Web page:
(I work for the world's largest maker of tankless heaters, so it makes good sense, not that it wouldn't anyway! :))

    Okay, the real issue: We recently tried to install a new dishwasher, and found one of the hot water angle stops all rotted when we tried to connect to it. It is only about 15 yrs old. Upon calling in a plumber, he tells us that ALL of them are bad and that the cause was the lack of dielectrics on the gas fired 40 gallon tank that has been in since maybe 1982 also. He installed a set of unions and replaced all valves including even the front main water shut off valve which was apparently bad also!

    Does this sound right to you? I am not really doubting that the valves went bad, but I have never heard of the copper to galvanized connection "poisoning" the entire system like he said this did.

    Lastly, I am a bit confused with your post above. You say that you come out of the heaters with 3/4 male copper adapters. How can you do that when the top of the heater has 3/4 galvanized pipe coming out?

    Also, in another post you say that dielectrics are "good insurance" and even quote "Hammerzone" in your post. Yet you later state that you don't use them in new construction. I'm not trying to cause any trouble, just a bit confused.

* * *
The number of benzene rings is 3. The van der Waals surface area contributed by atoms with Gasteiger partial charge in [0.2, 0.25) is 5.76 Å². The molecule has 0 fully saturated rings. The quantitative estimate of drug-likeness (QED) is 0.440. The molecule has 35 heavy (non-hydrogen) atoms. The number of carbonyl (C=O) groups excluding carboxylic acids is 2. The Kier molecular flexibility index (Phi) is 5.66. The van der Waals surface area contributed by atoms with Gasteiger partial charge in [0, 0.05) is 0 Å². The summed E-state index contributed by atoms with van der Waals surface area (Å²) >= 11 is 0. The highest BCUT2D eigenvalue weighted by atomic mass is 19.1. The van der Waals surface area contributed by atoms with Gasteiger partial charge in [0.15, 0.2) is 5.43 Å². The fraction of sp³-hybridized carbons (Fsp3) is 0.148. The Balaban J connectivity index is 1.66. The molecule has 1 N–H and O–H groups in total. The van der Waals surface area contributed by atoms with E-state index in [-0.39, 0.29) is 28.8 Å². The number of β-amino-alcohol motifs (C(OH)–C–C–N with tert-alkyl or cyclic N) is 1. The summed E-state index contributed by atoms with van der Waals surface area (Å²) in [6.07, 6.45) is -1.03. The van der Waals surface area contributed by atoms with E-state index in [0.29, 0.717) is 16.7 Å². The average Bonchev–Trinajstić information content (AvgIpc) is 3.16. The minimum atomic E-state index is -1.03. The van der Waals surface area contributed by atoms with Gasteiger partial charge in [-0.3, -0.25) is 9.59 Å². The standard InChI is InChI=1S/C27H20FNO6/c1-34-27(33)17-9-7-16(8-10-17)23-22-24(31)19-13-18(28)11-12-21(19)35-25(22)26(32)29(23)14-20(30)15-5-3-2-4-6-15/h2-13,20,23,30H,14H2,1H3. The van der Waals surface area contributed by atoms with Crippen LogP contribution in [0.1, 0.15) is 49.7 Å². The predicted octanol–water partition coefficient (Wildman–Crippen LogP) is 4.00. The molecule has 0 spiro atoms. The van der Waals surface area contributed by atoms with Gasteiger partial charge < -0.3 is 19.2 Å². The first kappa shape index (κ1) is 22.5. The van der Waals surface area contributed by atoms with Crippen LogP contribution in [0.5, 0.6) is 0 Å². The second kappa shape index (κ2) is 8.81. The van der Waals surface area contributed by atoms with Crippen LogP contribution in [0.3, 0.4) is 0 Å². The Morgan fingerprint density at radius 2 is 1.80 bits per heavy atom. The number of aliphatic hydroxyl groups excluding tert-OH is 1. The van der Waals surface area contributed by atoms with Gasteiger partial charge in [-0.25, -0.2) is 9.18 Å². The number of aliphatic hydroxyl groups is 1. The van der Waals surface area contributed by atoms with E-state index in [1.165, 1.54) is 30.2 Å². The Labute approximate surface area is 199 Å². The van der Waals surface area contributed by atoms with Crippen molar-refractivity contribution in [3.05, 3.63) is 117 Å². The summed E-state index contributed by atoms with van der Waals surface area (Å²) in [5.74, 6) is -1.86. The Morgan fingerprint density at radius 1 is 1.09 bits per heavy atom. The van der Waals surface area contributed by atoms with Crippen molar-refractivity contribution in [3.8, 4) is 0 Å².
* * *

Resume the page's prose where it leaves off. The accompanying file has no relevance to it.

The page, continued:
Thanks for your patience with this long post,
    Tom :confused:
    a real plumber's Avatar
    a real plumber Posts: 1, Reputation: 1
    New Member
     
    #7

    Dec 17, 2008, 06:38 PM

    The answer is yes you can use a brass water heater union or a dielectric. Don't ever put a 3/4 copper male adapter into a water heater. I also would not trust speedball for anything after hearing his answer. (far from an expert)
    Milo Dolezal's Avatar
    Milo Dolezal Posts: 7,191, Reputation: 523
    Plumbing Expert
     
    #8

    Dec 17, 2008, 11:07 PM
    1. Should I put dielectric fittings between the hot water heater and the copper lines? I know the dissimilar metals will cause the metals to corode faster.
    1. No
    2. Can I use brass fittings between the hot water tank and the copper pipes instead of the dielectric unions?
    2. Yes
    speedball1's Avatar
    speedball1 Posts: 29,301, Reputation: 1939
    Eternal Plumber
     
    #9

    Dec 18, 2008, 06:31 AM
    Quote Originally Posted by a real plumber View Post
    the answer is yes you can use a brass water heater union or a dielectric. Don't ever put a 3/4 copper male adapter into a water heater. I also would not trust speedball for anything after hearing his answer. (far from an expert)
    Gee Thanks for that glowing opinion. In all the years. And the hundreds of water heaters my company installed in the 80's in the Condos and single family residences we have had zero complaints, ( let me repeat) ZERO COMPLAINTS! on any of the water heaters we installed. I retired before heat trap nipples came out but we soldered up 3/4" raisers on to 3/4" male adapters outside the heater so we didn't melt the flare on the cold water dip tube and cranked them in.them in. I believe I also said
    If this set up disturbs you come out of the heater with 3/4" brass short nipples and convert to copper with 3/4" female adapters. Dielectric unions should not be necessary if brass nipples are used.
    I was also around when "S" traps were used. Want to bust my chops about that? Tom